Gentle and supportive, Tatiana Rusesabagina is a safe island in a sea of blood-soaked carnage and color-driven hate in the reality-based film "Hotel Rwanda." To fill the shoes of an amazing person requires an amazing actress. Sophie Okenedo fits perfectly into Rusesabagina's shoes, helping to complete the morbid and frank authenticity of "Hotel Rwanda." It is clear that no other actress could mimic Okenedo's graceful and powerful performance of such a moving and painful story; Okenedo has definitely got a chance to succeed.

BEST ACHIEVEMENT IN DIRECTING: Martin Scorsese for "The Aviator”
This year, Martin Scorsese is expected to finally gain long-awaited recognition for all his contribution to the film industry. The legendary director has been nominated for four Oscars previously but has never garnered a win for any of his films. "The Aviator" is a soaring epic in which Scorsese was able to coax tremendous acting from his characters and to accomplish visually astonishing cinematography involving aerial shots and gargantuan airplanes. This is the year that Scorsese will finally take home a much-deserved statue.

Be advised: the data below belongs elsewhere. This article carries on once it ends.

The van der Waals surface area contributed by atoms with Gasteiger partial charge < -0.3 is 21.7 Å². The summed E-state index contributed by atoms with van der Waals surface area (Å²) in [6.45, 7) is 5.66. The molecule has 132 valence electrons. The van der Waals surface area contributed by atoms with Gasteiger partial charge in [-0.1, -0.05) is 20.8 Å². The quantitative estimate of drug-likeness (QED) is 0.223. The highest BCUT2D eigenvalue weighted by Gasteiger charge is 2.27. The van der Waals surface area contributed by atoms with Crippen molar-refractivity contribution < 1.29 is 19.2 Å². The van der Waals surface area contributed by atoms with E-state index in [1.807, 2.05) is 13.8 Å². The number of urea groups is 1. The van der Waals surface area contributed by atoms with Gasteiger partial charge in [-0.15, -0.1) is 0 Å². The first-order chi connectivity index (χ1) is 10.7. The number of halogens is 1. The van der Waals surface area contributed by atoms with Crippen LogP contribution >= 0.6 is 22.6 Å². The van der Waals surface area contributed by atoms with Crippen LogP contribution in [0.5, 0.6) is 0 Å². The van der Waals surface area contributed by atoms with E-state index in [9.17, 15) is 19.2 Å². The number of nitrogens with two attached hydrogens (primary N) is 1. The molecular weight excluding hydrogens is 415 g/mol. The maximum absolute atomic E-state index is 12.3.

BEST WRITING, SCREENPLAY WRITTEN DIRECTLY FOR THE SCREEN: Charlie Kaufman, Michel Gondry, Pierre Bismuth for "Eternal Sunshine of the Spotless Mind"
"Eternal Sunshine of the Spotless Mind" has no equal in its category. Original, witty and excruciatingly touching, Charlie Kaufman's "Eternal Sunshine" transcends all other nominated screenplays. On the list of films scammed by this year's nominations, "Eternal Sunshine" has got to be on the top of the list. The storyline of "ESOTSM" is about two lovers who bitterly try to erase each other from their minds and ultimately try to reverse the erasing exceeds any romance flick in the past decade. The plot later advances to imaginative places like repressed and convoluted memories and forms into a construed timeline. Regardless of the plot's schizophrenic behavior, "ESOTSM" remains a truly engrossing and touching film. Not in so long has such a movie told such an impassioned story, and it would be a travesty if "Eternal Sunshine” just went on unnoticed.

"Sideways" is a notoriously witty and sincere film. The critics love the creative man behind "Sideways," Alexander Payne. Payne has also written and directed two other popular pieces "Election" and "About Schmidt." "Sideways" involves two middle-aged men who travel down to Napa Valley to satisfy their bugging mid-life crises. "Sideways” seems to have hit a nerve among middle-aged viewers. The only thing Payne has to worry about is the competition, "Motorcycle Diaries" and "Finding Neverland," both of which don't have as huge arrows pointing them in the Oscar's golden direction.